Newark Police Officer Is Charged in Shooting Death of Fleeing Driver – The New York Times

Newark Police Officer Is Charged in Shooting Death of Fleeing Driver - The New York Times
Wild video shows indicted Newark cop repeatedly jump from cop car to fire at fleeing vehicle, killing driver
A grand jury indicted the 26-year-old officer in connection with the police shooting death of a man who fled a traffic stop in January.

A grand jury indicted a Newark police officer on Tuesday on charges that he repeatedly shot at a fleeing vehicle during a chase, killing the driver and wounding a passenger.

According to the Essex County prosecutor, the 26-year-old officer fired at the fleeing vehicle at three separate locations during the Jan. 28 pursuit, after the driver, Gregory C. Griffin, 46, sped off from a traffic stop.

Essex County officials say that Jovanny Crespo was indicted on six charges: aggravated manslaughter, aggravated assault, two counts of second-degree possession of a weapon for an unlawful purpose and two counts of official misconduct.

Video: Wild video shows Newark cop fire at vehicle, killing driver

Grand jury indicts Newark police officers in deadly shooting

The indictment comes three months after both the Essex County prosecutor and the Newark public safety director said they had serious concerns about the conduct of the officer, Jovanny Crespo, during the chase and suspended him without pay.

The prosecutor says that this is the first time in recent memory that a police officer in Essex County has been charged with criminal conduct resulting from the execution of police duties.

The action taken by the grand jury marks a rare indictment of a police officer amid a national debate over policing and the use of lethal force, particularly against African-American men.

In Ferguson, Mo., a grand jury declined to indict an officer who shot Michael Brown. In Minnesota, a jury acquitted an officer accused of shooting Philando Castile. In Louisiana, the Justice Department declined to bring charges in the shooting of Alton B. Sterling.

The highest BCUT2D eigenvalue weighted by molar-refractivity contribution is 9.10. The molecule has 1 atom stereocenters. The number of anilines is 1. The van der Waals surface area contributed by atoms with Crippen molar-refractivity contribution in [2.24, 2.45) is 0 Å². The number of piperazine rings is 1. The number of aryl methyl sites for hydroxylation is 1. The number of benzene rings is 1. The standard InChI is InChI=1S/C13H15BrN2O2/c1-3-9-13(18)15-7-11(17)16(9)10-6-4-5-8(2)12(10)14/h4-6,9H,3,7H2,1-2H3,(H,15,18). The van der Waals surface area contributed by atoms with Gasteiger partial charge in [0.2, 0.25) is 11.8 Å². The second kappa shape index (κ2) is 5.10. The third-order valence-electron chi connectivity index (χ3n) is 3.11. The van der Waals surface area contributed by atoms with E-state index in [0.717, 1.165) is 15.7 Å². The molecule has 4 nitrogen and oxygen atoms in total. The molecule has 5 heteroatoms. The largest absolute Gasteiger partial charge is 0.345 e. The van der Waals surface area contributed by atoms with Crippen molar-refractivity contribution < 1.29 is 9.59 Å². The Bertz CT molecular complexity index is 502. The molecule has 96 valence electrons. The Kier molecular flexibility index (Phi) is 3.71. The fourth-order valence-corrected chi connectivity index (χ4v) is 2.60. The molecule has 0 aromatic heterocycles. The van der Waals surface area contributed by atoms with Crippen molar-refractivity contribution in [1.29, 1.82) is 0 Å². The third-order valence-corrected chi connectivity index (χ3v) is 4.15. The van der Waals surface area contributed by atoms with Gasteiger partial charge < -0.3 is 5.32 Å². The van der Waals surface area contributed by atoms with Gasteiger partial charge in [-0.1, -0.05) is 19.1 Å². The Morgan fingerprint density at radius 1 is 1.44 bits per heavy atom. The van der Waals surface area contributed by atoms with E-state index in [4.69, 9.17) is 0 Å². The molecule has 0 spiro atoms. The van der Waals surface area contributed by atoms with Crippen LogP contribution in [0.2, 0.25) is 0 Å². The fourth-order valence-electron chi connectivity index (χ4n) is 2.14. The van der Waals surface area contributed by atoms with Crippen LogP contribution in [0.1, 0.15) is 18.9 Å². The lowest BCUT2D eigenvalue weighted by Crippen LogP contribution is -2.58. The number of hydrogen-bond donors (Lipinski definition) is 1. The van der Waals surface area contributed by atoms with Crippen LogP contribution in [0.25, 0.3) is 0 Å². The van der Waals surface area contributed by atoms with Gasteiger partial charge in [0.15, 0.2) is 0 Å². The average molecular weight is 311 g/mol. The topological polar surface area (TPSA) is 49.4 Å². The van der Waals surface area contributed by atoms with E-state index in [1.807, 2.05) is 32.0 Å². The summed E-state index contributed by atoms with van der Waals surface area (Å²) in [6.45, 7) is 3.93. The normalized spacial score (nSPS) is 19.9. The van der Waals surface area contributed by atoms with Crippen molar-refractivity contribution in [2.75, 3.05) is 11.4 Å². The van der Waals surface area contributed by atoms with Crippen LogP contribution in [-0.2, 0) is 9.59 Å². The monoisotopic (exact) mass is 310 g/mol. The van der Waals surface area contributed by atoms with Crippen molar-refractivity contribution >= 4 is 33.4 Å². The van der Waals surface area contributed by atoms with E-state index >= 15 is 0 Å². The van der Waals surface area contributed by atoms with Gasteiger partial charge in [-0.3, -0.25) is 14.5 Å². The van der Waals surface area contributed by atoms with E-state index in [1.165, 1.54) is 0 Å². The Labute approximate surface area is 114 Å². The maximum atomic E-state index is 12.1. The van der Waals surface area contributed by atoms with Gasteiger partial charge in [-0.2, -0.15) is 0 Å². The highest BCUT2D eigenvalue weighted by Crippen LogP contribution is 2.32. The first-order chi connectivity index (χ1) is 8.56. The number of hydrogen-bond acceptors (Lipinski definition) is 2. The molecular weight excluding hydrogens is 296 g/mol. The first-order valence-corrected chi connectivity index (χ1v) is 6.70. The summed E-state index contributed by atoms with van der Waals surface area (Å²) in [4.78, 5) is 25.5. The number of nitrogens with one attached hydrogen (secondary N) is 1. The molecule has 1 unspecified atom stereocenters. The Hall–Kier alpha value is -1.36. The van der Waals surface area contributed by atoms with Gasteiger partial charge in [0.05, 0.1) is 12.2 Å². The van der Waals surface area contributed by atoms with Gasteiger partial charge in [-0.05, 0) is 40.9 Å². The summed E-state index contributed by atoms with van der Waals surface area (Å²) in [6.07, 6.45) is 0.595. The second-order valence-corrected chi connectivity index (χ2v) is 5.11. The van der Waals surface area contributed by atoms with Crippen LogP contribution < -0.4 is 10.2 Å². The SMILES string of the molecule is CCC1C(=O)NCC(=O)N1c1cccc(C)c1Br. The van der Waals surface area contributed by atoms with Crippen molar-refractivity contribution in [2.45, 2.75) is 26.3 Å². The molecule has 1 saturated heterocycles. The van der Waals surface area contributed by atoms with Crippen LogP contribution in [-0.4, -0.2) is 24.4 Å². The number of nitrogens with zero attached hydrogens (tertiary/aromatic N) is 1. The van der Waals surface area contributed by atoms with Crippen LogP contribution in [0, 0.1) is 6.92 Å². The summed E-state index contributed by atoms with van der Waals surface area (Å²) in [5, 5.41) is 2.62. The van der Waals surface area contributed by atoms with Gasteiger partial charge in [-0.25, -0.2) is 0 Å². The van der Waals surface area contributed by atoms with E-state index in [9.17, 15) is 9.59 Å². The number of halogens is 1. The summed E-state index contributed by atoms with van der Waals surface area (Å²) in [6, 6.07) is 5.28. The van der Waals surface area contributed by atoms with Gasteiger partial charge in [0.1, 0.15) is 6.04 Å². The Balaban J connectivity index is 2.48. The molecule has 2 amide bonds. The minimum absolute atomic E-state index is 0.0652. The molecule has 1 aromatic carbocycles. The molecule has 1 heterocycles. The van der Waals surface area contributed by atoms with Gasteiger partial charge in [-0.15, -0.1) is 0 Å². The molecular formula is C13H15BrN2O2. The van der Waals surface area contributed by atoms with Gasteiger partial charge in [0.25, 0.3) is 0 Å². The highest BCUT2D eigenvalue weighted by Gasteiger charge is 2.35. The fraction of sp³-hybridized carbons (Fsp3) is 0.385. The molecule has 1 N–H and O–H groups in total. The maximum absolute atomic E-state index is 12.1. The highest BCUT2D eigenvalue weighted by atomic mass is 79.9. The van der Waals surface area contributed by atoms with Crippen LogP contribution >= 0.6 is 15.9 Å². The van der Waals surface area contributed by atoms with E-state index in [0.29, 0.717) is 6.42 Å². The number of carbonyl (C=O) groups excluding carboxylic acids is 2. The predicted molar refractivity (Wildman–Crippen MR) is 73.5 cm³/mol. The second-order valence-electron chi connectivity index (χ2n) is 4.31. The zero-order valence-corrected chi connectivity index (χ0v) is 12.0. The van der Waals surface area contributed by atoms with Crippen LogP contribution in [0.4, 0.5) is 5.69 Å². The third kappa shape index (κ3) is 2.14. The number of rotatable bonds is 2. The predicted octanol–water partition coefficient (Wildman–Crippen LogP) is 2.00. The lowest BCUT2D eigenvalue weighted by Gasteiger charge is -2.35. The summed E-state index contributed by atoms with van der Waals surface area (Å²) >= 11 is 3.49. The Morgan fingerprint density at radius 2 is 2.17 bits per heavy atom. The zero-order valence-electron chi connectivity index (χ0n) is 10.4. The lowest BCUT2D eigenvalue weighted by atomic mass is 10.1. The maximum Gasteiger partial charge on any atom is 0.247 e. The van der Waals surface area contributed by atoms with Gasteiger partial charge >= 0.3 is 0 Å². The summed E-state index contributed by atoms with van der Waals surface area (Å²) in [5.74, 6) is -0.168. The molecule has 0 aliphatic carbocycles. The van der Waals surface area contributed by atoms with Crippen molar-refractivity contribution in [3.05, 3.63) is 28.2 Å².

“He showed a reckless disregard for human life for shooting into a moving vehicle – a vehicle which had heavily tinted windows,” says Stephens.

Since 2005, 36 non-federal law enforcement officers have been convicted of a crime resulting from an on-duty shooting (16 by guilty plea, 20 by jury trial and none convicted by a bench trial), according to Philip M. Stinson, an associate professor of criminal justice at Bowling Green State University who tracks police shootings. About 900 to 1,000 people are fatally shot by police officers in the United States every year, Mr. Stinson said, citing a database created by the Washington Post.

Acting Essex County Prosecutor Theodore Stephens says that it is the state’s position that Crespo’s actions were criminal.

A release sent out late Tuesday by the county prosecutor said this is the first fatal police-involved shooting to result in an indictment in Essex County in recent memory.

Officials say that Crespo joined in the pursuit and “on three separate occasions” fired shots at the fleeing vehicle.

It is the states position that this officers conduct that night was criminal, said Theodore Stephens, the acting Essex County Prosecutor, during a news conference announcing the indictment on Tuesday night. He showed a reckless disregard for human life by shooting into a moving vehicle, a vehicle which had heavily tinted windows.

Mr. Crespo was charged on Tuesday with six counts, including aggravated manslaughter, and could face life in prison if convicted on all counts, according to the county prosecutor.

During a roughly mile-long chase through the streets of Newark, Mr. Crespo shot repeatedly at Mr. Griffins vehicle, eventually killing Mr. Griffin and critically injuring the passenger, Andrew Dixon, 35.

The pursuit began, according to authorities, at 11:15 p.m. on a Monday night after an unidentified female officer spotted a handgun in Mr. Griffins car. After an attempted traffic stop, Mr. Griffin fled.

The chase was captured on Mr. Crespos body camera, which the prosecutors office released to the public on Tuesday night. In the first altercation with Mr. Griffins car, Mr. Crespo exits his police car and sprints around to the drivers side to try to intercept Mr. Griffin, and then fires three rounds as the car pulls away.

After a 60-second chase, Mr. Crespos car catches Mr. Griffin at an intersection. Mr. Crespo immediately jumps out of the car and fires three more rounds as Mr. Griffin speeds off again.

I think I shot him, Mr. Crespo tells his fellow officer. I seen the gun, he pointed the gun at me. Bro, he pointed the gun right at me.